Born: August 26, 1923; Died: February 22, 2013.
Wolfgang Sawallisch, who has died aged 89, was one of Igor Markevitch's prized pupils at the Salzburg Mozarteum in the same year (1950) as Sir Alexander Gibson studied there, although their operatic careers thereafter went different ways – Gibson's to the musical directorship of Sadler's Wells and eventually Scottish Opera, and Sawallisch's to the Aachen, Wiesbaden and Cologne opera companies before reaching the heights of the Bavarian State Opera in Munich where, from 1971 until 1993, he excelled in the music of Richard Strauss.
If Sawallisch's career could thus be hailed as thoroughly German, Gibson's was equally British at a time when few other British conductors were so profoundly operatic in outlook. With Markevitch as their mentor – there is a picture of them standing side by side, batons raised but otherwise displaying no obvious confidence in their abilities, in front of the great Stravinskian's watchful eyes – neither of them sought international stardom. Yet what the German soprano Elisabeth Schwarzkopf said of Sawallisch – "he wants to make music untrammelled, it's as if you are in private" – could have applied equally to Gibson.
Born in Munich, the German conductor trained first as a pianist, seeming otherwise something of a slow developer, preferring to perform as a member of the duo Seitz/Sawallisch, with which – with Gerhard Seitz as violinist – he made what was reputedly his earliest British appearance at one of Tertia Liebenthal's lunchtime concerts at the National Gallery in Edinburgh. The quality of his playing stood out. How could he possibly, it was asked, want to conduct an orchestra?
But his replies to such questions were invariably ambiguous. Whatever his aims at the time, they had been interrupted by the Second World War, in which he had served innocuously as a radio operator in France and Italy. Captured by the Allies, he progressed after his release through various minor (but traditionally German) appointments as an operatic repetiteur but felt too inexperienced to accept the major dates in New York and elsewhere which were offered to him.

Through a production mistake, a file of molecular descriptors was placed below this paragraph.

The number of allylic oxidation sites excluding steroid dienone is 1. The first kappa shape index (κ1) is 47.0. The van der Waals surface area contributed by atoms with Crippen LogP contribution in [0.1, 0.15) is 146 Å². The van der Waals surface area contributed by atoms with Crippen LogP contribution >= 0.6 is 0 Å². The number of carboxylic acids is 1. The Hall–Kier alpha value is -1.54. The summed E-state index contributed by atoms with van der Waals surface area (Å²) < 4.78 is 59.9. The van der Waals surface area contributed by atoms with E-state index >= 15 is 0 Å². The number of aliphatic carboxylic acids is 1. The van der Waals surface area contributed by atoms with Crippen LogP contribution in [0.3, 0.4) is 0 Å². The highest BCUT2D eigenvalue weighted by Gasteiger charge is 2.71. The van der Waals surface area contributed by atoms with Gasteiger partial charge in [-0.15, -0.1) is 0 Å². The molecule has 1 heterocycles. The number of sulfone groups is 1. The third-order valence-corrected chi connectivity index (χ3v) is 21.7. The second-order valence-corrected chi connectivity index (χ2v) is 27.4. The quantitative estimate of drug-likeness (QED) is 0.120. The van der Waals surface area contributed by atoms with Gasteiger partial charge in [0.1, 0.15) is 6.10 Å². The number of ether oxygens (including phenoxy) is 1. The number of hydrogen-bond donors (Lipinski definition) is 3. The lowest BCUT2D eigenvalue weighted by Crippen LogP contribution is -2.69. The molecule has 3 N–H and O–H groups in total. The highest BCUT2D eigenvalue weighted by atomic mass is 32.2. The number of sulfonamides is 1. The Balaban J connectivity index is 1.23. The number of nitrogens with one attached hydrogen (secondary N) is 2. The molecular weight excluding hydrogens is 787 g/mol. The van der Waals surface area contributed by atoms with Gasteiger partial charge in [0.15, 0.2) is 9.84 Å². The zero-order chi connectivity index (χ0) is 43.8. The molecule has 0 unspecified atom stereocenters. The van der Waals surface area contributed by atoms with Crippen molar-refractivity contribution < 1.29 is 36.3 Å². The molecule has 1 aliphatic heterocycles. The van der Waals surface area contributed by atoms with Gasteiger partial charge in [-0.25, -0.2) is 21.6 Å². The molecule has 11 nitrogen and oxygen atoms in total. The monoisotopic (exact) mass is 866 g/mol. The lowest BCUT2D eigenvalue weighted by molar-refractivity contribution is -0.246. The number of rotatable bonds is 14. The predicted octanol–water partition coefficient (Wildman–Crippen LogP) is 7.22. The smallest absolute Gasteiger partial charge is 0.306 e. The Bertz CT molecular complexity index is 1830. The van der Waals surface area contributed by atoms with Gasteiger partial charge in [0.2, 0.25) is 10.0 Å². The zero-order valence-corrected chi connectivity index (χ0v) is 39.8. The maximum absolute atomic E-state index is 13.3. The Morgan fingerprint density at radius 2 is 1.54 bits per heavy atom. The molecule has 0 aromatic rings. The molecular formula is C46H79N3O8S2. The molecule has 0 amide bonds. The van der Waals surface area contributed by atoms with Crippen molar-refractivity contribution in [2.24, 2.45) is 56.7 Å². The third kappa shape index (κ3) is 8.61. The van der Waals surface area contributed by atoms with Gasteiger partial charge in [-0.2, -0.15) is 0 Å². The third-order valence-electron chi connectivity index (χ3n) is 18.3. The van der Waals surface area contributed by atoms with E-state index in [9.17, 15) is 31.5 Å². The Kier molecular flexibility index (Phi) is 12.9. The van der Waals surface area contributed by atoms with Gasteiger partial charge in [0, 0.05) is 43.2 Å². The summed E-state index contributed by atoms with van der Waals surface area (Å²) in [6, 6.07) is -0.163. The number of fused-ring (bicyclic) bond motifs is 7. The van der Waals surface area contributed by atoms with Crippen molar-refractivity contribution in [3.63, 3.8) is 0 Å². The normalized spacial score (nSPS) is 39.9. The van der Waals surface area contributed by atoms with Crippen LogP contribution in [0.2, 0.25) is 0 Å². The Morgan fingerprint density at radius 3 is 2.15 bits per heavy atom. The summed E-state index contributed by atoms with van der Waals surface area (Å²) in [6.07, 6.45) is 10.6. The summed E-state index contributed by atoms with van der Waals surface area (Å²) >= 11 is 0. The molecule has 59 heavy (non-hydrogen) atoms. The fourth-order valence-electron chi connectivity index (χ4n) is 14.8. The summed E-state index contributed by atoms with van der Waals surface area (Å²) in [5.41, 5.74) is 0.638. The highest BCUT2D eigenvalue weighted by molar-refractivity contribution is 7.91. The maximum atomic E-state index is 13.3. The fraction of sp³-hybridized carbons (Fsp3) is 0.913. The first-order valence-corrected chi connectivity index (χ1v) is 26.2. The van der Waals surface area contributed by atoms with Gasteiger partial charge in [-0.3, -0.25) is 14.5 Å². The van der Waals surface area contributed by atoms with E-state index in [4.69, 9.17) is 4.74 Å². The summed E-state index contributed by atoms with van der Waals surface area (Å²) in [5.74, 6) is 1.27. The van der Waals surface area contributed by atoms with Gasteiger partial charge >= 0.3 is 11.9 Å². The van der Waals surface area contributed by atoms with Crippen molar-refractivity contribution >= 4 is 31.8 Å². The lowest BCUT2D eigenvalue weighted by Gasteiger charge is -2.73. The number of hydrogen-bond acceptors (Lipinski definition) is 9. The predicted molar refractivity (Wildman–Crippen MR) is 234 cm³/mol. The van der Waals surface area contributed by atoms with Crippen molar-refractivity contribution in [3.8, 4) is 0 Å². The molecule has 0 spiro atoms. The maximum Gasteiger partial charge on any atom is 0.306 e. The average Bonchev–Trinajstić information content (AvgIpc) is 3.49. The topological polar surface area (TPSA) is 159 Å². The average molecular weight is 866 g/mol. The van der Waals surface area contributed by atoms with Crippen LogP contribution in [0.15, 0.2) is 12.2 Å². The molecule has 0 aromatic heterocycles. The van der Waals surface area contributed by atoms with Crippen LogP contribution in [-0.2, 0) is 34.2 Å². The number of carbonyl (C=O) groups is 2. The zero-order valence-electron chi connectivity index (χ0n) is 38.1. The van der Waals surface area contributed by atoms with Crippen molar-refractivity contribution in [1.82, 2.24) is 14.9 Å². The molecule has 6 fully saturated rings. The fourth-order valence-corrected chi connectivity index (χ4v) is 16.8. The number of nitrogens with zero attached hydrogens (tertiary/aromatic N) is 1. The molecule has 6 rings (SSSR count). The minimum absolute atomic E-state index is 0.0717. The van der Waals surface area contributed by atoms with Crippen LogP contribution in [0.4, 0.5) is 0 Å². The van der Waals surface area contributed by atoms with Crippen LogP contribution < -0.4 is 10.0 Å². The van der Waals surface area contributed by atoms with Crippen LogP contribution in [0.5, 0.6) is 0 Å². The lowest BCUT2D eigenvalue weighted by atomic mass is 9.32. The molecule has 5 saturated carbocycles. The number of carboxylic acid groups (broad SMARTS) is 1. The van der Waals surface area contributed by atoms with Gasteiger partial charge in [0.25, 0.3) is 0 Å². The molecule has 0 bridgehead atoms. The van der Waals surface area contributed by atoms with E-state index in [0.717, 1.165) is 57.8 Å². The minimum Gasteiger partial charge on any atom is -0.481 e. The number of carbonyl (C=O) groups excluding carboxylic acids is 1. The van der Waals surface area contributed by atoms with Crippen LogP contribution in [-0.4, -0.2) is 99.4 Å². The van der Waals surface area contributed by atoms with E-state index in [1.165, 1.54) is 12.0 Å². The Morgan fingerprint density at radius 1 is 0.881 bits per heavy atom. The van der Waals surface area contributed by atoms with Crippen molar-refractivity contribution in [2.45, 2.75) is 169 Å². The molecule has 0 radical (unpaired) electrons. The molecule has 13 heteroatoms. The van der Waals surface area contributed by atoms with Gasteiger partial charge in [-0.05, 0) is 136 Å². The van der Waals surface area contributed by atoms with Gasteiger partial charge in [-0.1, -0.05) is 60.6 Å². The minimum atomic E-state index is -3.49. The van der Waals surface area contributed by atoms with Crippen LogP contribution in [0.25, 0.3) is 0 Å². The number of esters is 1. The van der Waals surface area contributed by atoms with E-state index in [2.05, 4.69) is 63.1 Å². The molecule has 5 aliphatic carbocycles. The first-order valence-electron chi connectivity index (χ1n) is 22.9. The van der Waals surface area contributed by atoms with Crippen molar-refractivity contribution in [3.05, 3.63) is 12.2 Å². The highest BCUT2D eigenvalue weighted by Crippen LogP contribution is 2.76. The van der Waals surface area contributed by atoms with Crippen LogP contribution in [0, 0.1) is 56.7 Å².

In the end Vienna won him as conductor of the Vienna Symphony Orchestra, with the artistic directorship of the Orchestre de la Suisse Romande in Geneva as follow-up. But although these orchestral appointments, plus a decade with the Philadelphia Orchestra in America, were important to him, it was in opera, though he never confessed as much, that his heart surely lay.
Though he successfully appeared in the Usher Hall at the Edinburgh Festival in the 1950s, his decision to turn down an invitation from Herbert von Karajan to conduct the Vienna Philharmonic was deemed not to be a good career move. But it was typical of him. Karajan never offered him another invitation. Even Munich in the end began to disturb his spirit of musical diplomacy, and he made his appointment to the Philadelphia Orchestra seem more of an escape than a personal triumph.
He remained in many ways a quiet man of music, declaring that the written note mattered more than the art of interpretation. His early preference for the piano, and its role in chamber music, remained with him to the end.
His wife Mechthild died in 1998 and her Requiem Mass was taken by Cardinal Ratzinger, an old friend who later became Pope Benedict XVI. Her son from an earlier marriage, whom the conductor legally adopted, died in January.